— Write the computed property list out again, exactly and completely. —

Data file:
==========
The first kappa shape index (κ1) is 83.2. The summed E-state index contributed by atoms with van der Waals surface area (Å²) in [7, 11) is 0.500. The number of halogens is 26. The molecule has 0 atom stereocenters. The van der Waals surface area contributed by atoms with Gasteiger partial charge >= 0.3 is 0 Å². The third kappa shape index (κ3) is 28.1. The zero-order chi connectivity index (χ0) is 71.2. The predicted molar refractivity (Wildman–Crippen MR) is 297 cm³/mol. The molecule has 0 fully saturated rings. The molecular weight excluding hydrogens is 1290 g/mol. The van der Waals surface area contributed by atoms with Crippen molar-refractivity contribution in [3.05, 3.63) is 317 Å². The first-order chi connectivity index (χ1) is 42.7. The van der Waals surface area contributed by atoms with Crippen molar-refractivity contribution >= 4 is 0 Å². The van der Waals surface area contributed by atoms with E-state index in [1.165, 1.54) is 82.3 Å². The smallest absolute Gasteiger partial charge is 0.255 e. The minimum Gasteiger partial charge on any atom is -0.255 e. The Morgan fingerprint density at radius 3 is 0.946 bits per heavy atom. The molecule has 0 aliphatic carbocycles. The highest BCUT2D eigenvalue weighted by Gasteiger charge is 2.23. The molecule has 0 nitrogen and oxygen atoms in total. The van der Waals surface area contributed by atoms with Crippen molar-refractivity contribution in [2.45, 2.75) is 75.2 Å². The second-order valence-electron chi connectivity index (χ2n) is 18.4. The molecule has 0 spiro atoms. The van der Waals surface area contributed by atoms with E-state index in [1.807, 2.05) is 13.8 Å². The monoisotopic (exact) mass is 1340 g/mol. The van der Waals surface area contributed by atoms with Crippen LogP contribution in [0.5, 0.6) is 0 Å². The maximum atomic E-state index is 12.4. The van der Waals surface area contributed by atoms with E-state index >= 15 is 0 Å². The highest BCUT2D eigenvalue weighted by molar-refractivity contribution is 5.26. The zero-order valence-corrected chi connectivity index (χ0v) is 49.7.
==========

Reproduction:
The first kappa shape index (κ1) is 83.2. The summed E-state index contributed by atoms with van der Waals surface area (Å²) in [7, 11) is 0.500. The number of halogens is 26. The molecule has 0 atom stereocenters. The van der Waals surface area contributed by atoms with Gasteiger partial charge >= 0.3 is 0 Å². The third kappa shape index (κ3) is 28.1. The zero-order chi connectivity index (χ0) is 71.2. The predicted molar refractivity (Wildman–Crippen MR) is 297 cm³/mol. The molecule has 0 fully saturated rings. The molecular weight excluding hydrogens is 1290 g/mol. The van der Waals surface area contributed by atoms with Crippen molar-refractivity contribution in [3.05, 3.63) is 317 Å². The first-order chi connectivity index (χ1) is 42.7. The van der Waals surface area contributed by atoms with Crippen molar-refractivity contribution >= 4 is 0 Å². The van der Waals surface area contributed by atoms with E-state index in [1.165, 1.54) is 82.3 Å². The smallest absolute Gasteiger partial charge is 0.255 e. The minimum Gasteiger partial charge on any atom is -0.255 e. The Morgan fingerprint density at radius 3 is 0.946 bits per heavy atom. The molecule has 0 aliphatic carbocycles. The highest BCUT2D eigenvalue weighted by Gasteiger charge is 2.23. The molecule has 0 nitrogen and oxygen atoms in total. The van der Waals surface area contributed by atoms with Crippen molar-refractivity contribution in [2.45, 2.75) is 75.2 Å². The second-order valence-electron chi connectivity index (χ2n) is 18.4. The molecule has 0 spiro atoms. The van der Waals surface area contributed by atoms with E-state index in [1.807, 2.05) is 13.8 Å². The monoisotopic (exact) mass is 1340 g/mol. The van der Waals surface area contributed by atoms with Crippen LogP contribution in [0.5, 0.6) is 0 Å². The maximum atomic E-state index is 12.4. The van der Waals surface area contributed by atoms with E-state index >= 15 is 0 Å². The highest BCUT2D eigenvalue weighted by molar-refractivity contribution is 5.26. The zero-order valence-corrected chi connectivity index (χ0v) is 49.7.